Citizens for the Protection of Logan Canyon (CPLC) was formed in the 1970s in response to the environmental issues raised by the repairs and reconstruction of U.S. Highway 89 through Logan Canyon. This informal group offered citizens an opportunity to voice their concerns without having to align themselves with an established environmental group. They remained involved through the 1980s, contesting the U.S. Forest Service's plan to interpret the aquatic and visual resources of the canyon and debating the definition of the highway's 1989 designation as a National Scenic Byway.
During the 1990s another group emerged to contest a new set of proposed improvements to the road. Known as the Logan Canyon Coalition (LCC), they wanted additional compromises from the Utah Department of Transportation (UDOT) beyond those the CPLC was seeking. Their position was to pursue an alternative course of action while continuing to cooperate with the CPLC. In 1995 the LCC, along with the Utah Rivers Conservation Council, submitted an appeal to the UDOT's proposed actions. The ensuing compromise resulted in the abandonment of several of the more intrusive planned modifications.
In 1998 the LCC began an effort to have the federal government designate the Logan River as a Wild and Scenic River under a 1968 legislative act by the same name. This law was intended to identify rivers that “possess outstandingly remarkable scenic, recreational, geologic, fish and wildlife, historic, cultural, or other similar values” which “shall be preserved in free-flowing condition, and…their immediate environments shall be protected for the benefit and enjoyment of present and future generations.” Their push was ultimately unsuccessful, and as of 2011, the Logan River had not earned the designation that they sought.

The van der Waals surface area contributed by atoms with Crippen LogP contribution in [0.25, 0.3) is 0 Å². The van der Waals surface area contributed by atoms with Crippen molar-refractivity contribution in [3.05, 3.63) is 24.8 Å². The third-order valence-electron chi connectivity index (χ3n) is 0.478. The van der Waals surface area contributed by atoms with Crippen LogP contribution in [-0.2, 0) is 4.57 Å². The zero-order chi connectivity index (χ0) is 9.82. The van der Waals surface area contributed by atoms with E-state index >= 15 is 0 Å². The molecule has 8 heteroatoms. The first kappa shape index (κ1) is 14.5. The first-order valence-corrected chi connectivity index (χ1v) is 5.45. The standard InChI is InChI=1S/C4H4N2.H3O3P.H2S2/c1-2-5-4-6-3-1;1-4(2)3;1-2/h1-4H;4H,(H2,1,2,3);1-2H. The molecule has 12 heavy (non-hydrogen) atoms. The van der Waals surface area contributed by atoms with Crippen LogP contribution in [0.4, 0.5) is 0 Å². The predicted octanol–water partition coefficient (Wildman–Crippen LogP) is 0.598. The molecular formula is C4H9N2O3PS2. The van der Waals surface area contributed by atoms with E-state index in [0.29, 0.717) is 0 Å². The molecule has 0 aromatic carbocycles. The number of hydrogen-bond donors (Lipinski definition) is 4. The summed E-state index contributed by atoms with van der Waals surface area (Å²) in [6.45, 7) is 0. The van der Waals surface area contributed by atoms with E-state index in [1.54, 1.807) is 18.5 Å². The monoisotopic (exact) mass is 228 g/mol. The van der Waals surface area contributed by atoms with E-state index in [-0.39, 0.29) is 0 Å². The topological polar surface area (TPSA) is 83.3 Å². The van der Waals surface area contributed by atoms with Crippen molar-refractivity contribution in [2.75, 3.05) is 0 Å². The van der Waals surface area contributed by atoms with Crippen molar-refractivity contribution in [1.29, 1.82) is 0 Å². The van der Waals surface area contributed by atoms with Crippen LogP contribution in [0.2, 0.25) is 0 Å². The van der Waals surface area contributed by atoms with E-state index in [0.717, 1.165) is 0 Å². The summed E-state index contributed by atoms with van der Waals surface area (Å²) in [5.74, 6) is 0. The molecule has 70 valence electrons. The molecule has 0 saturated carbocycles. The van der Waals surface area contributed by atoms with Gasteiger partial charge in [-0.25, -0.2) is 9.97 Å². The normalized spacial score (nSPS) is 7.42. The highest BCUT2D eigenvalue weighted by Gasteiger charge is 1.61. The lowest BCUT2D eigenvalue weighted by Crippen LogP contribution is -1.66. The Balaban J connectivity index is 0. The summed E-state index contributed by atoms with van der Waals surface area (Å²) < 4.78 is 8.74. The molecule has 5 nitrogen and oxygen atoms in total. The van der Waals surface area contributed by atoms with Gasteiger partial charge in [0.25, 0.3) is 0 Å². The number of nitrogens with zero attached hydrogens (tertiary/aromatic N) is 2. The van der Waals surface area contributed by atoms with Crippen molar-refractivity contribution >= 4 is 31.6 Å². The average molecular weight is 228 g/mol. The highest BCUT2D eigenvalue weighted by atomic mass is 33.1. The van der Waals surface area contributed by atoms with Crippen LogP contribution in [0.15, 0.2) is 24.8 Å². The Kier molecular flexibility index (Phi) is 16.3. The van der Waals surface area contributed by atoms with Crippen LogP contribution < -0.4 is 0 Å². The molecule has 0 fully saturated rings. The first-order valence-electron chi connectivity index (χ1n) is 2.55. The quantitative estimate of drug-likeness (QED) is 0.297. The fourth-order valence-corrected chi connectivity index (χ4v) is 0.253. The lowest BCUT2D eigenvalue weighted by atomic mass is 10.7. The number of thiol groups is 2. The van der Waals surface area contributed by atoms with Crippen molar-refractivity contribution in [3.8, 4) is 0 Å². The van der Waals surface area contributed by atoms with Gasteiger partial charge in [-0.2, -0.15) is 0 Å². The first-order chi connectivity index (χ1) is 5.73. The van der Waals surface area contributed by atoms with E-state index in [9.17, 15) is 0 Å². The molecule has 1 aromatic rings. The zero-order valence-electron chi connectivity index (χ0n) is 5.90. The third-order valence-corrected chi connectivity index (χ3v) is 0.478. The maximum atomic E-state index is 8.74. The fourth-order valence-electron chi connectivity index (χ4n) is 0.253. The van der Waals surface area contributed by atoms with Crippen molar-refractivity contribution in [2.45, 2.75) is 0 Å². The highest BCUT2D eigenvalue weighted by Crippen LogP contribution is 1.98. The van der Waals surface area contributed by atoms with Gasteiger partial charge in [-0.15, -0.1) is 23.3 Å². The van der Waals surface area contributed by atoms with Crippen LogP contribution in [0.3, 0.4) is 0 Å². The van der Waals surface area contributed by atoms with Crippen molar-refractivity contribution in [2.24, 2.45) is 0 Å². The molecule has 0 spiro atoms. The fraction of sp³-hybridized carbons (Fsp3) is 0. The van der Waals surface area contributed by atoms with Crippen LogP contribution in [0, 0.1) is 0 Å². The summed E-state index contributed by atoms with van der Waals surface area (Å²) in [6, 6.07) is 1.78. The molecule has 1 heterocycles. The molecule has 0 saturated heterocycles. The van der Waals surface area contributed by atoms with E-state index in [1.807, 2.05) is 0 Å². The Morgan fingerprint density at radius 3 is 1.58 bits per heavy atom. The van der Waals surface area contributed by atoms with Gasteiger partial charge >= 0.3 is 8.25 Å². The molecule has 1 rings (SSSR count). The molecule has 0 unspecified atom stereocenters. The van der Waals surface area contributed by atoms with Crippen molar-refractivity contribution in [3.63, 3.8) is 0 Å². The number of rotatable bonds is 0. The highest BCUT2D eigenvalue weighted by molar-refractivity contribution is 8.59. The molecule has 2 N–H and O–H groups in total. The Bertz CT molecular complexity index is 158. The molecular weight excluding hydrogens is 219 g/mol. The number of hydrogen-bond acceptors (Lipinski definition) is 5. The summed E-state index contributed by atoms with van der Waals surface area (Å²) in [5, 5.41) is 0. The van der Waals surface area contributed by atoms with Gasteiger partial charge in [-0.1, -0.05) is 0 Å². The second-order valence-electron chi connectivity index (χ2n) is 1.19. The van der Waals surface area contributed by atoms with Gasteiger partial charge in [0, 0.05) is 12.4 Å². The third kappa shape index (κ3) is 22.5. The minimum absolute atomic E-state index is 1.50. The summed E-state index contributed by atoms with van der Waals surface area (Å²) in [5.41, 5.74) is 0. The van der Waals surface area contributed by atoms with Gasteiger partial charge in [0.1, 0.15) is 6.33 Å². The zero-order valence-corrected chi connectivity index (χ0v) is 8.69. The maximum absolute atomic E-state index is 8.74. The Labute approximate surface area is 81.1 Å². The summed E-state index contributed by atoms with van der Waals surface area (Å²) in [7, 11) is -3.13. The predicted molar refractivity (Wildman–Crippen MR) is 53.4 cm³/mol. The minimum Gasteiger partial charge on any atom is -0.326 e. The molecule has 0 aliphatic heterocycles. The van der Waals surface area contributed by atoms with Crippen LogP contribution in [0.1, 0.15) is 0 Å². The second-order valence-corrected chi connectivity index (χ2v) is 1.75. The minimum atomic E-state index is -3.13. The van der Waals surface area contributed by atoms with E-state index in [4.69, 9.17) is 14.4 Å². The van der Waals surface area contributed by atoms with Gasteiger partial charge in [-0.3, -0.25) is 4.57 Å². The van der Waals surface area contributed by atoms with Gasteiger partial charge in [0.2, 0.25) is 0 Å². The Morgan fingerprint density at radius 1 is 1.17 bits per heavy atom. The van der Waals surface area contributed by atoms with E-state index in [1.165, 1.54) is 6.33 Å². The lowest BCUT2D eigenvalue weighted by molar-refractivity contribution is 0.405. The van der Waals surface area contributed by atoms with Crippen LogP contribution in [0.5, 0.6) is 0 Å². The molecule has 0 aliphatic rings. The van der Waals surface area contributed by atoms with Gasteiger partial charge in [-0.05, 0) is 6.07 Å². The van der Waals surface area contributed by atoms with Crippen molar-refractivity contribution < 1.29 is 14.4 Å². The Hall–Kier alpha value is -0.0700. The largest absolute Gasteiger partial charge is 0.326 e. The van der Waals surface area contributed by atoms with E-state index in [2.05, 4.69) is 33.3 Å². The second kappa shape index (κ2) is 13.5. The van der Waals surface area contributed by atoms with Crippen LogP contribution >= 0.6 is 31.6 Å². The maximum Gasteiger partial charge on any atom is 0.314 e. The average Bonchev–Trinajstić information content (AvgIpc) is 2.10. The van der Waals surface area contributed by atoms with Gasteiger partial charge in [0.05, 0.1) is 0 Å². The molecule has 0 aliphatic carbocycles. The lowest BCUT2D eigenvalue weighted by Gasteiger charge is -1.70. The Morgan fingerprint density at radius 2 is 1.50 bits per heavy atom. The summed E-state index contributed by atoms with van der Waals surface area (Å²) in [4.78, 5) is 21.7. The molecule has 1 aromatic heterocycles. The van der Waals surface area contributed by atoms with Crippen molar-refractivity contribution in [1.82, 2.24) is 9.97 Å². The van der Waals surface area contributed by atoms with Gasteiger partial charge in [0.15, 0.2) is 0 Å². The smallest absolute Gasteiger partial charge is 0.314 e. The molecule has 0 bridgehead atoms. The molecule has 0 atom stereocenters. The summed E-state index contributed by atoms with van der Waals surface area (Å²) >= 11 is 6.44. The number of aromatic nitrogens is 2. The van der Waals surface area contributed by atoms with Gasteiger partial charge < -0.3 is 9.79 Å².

This collection contains papers from the Citizens for the Protection of Logan Canyon and the Logan Canyon Coalition and spans the period of 1963 to 1999. It consists of newspaper clippings, correspondence, reports, and other papers. They address issues related to highway construction in Logan Canyon and the LCC’s push for a Wild and Scenic River designation for the Logan River.
Restrictions on Access :
No restrictions on use, except: not available through interlibrary loan.Restrictions on Use :
It is the responsibility of the researcher to obtain any necessary copyright clearances.
Permission to publish material from the Citizens for the Protection of Logan Canyon/Logan Canyon Coalition Papers must be obtained from the Special Collections Manuscript Curator and/or the Special Collections Department Head.Preferred Citation :
Initial Citation: Citizens for the Protection of Logan Canyon/Logan Canyon Coalition Papers> USU_COLL MSS 314, Box [ ]. Special Collections and Archives. Utah State University Merrill-Cazier Library. Logan, Utah.
Following Citations:USU_COLL MSS 314, USUSCA.
Arranged by organization and document type.
Detailed Description of the Collection